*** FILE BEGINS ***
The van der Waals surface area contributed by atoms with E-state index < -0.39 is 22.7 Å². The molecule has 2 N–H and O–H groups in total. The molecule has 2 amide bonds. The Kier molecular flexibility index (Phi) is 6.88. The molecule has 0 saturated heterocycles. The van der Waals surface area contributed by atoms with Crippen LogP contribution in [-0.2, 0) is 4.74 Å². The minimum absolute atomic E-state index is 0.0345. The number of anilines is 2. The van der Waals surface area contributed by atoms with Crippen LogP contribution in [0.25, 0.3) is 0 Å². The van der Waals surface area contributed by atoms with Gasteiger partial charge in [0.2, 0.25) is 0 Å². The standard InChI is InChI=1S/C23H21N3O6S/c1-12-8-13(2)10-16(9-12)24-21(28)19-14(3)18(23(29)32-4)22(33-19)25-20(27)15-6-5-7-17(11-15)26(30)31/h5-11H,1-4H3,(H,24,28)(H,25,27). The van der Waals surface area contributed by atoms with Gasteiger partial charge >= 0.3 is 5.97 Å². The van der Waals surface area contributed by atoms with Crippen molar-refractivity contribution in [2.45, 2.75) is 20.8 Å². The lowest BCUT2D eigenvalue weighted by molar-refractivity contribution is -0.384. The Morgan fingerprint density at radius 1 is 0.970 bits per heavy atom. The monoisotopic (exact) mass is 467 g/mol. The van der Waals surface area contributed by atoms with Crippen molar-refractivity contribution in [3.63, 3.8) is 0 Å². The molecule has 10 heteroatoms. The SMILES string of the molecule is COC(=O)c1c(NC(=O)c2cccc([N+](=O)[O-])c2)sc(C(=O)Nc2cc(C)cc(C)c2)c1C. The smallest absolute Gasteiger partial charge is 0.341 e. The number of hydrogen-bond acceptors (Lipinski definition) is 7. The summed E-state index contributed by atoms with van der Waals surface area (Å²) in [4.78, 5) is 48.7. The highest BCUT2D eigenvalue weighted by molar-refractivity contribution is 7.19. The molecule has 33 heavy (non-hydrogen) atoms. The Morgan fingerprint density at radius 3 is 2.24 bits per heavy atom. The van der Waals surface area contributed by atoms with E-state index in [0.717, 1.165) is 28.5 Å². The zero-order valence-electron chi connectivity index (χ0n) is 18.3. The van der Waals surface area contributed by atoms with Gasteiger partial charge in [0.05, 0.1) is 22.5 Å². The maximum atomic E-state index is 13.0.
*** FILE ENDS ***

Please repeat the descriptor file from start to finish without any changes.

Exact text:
The van der Waals surface area contributed by atoms with E-state index < -0.39 is 22.7 Å². The molecule has 2 N–H and O–H groups in total. The molecule has 2 amide bonds. The Kier molecular flexibility index (Phi) is 6.88. The molecule has 0 saturated heterocycles. The van der Waals surface area contributed by atoms with Crippen LogP contribution in [-0.2, 0) is 4.74 Å². The minimum absolute atomic E-state index is 0.0345. The number of anilines is 2. The van der Waals surface area contributed by atoms with Crippen LogP contribution in [0.25, 0.3) is 0 Å². The van der Waals surface area contributed by atoms with Gasteiger partial charge in [0.2, 0.25) is 0 Å². The standard InChI is InChI=1S/C23H21N3O6S/c1-12-8-13(2)10-16(9-12)24-21(28)19-14(3)18(23(29)32-4)22(33-19)25-20(27)15-6-5-7-17(11-15)26(30)31/h5-11H,1-4H3,(H,24,28)(H,25,27). The van der Waals surface area contributed by atoms with Gasteiger partial charge >= 0.3 is 5.97 Å². The van der Waals surface area contributed by atoms with Crippen molar-refractivity contribution in [2.45, 2.75) is 20.8 Å². The lowest BCUT2D eigenvalue weighted by molar-refractivity contribution is -0.384. The Morgan fingerprint density at radius 1 is 0.970 bits per heavy atom. The monoisotopic (exact) mass is 467 g/mol. The van der Waals surface area contributed by atoms with Crippen molar-refractivity contribution in [3.63, 3.8) is 0 Å². The molecule has 10 heteroatoms. The SMILES string of the molecule is COC(=O)c1c(NC(=O)c2cccc([N+](=O)[O-])c2)sc(C(=O)Nc2cc(C)cc(C)c2)c1C. The smallest absolute Gasteiger partial charge is 0.341 e. The number of hydrogen-bond acceptors (Lipinski definition) is 7. The summed E-state index contributed by atoms with van der Waals surface area (Å²) in [4.78, 5) is 48.7. The highest BCUT2D eigenvalue weighted by molar-refractivity contribution is 7.19. The molecule has 33 heavy (non-hydrogen) atoms. The Morgan fingerprint density at radius 3 is 2.24 bits per heavy atom. The van der Waals surface area contributed by atoms with E-state index in [0.717, 1.165) is 28.5 Å². The zero-order valence-electron chi connectivity index (χ0n) is 18.3. The van der Waals surface area contributed by atoms with Gasteiger partial charge in [0.05, 0.1) is 22.5 Å². The maximum atomic E-state index is 13.0.